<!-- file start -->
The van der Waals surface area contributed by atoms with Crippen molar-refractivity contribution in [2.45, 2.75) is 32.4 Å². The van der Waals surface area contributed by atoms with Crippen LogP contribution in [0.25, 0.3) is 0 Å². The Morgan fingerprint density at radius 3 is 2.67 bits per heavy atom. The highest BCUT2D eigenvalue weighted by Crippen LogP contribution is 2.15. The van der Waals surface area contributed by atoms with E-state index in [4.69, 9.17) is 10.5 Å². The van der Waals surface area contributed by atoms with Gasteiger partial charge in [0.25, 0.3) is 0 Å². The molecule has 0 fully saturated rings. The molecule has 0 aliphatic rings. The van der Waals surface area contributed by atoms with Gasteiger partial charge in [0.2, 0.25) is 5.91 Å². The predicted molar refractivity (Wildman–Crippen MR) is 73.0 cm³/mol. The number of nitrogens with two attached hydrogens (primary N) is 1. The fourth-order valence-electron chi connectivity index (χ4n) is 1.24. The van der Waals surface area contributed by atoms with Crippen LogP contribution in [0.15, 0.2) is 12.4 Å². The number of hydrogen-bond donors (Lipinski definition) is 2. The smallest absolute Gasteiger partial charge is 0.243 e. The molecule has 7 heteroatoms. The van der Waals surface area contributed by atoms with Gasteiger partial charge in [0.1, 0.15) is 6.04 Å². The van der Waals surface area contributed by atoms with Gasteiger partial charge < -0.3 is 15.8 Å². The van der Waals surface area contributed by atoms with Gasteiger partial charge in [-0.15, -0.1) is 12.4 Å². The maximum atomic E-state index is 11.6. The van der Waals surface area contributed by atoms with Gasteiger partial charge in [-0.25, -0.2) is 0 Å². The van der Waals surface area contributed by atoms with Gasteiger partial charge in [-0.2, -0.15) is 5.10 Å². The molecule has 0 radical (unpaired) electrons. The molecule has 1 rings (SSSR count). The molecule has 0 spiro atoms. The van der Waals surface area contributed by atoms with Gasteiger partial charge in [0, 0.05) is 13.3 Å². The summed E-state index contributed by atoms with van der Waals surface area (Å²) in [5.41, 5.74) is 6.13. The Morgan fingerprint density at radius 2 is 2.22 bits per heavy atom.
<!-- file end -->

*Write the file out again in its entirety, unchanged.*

The van der Waals surface area contributed by atoms with Crippen molar-refractivity contribution in [2.45, 2.75) is 32.4 Å². The van der Waals surface area contributed by atoms with Crippen LogP contribution in [0.25, 0.3) is 0 Å². The Morgan fingerprint density at radius 3 is 2.67 bits per heavy atom. The highest BCUT2D eigenvalue weighted by Crippen LogP contribution is 2.15. The van der Waals surface area contributed by atoms with E-state index in [4.69, 9.17) is 10.5 Å². The van der Waals surface area contributed by atoms with Gasteiger partial charge in [0.25, 0.3) is 0 Å². The molecule has 0 fully saturated rings. The molecule has 0 aliphatic rings. The van der Waals surface area contributed by atoms with Gasteiger partial charge in [0.2, 0.25) is 5.91 Å². The predicted molar refractivity (Wildman–Crippen MR) is 73.0 cm³/mol. The number of nitrogens with two attached hydrogens (primary N) is 1. The fourth-order valence-electron chi connectivity index (χ4n) is 1.24. The van der Waals surface area contributed by atoms with Crippen LogP contribution in [0.15, 0.2) is 12.4 Å². The number of hydrogen-bond donors (Lipinski definition) is 2. The smallest absolute Gasteiger partial charge is 0.243 e. The molecule has 7 heteroatoms. The van der Waals surface area contributed by atoms with Gasteiger partial charge in [0.1, 0.15) is 6.04 Å². The van der Waals surface area contributed by atoms with Gasteiger partial charge < -0.3 is 15.8 Å². The van der Waals surface area contributed by atoms with Gasteiger partial charge in [-0.15, -0.1) is 12.4 Å². The maximum atomic E-state index is 11.6. The van der Waals surface area contributed by atoms with Gasteiger partial charge in [-0.25, -0.2) is 0 Å². The van der Waals surface area contributed by atoms with Gasteiger partial charge in [-0.2, -0.15) is 5.10 Å². The molecule has 0 radical (unpaired) electrons. The molecule has 1 rings (SSSR count). The molecule has 0 spiro atoms. The van der Waals surface area contributed by atoms with Gasteiger partial charge in [0, 0.05) is 13.3 Å². The summed E-state index contributed by atoms with van der Waals surface area (Å²) in [5.41, 5.74) is 6.13. The Morgan fingerprint density at radius 2 is 2.22 bits per heavy atom.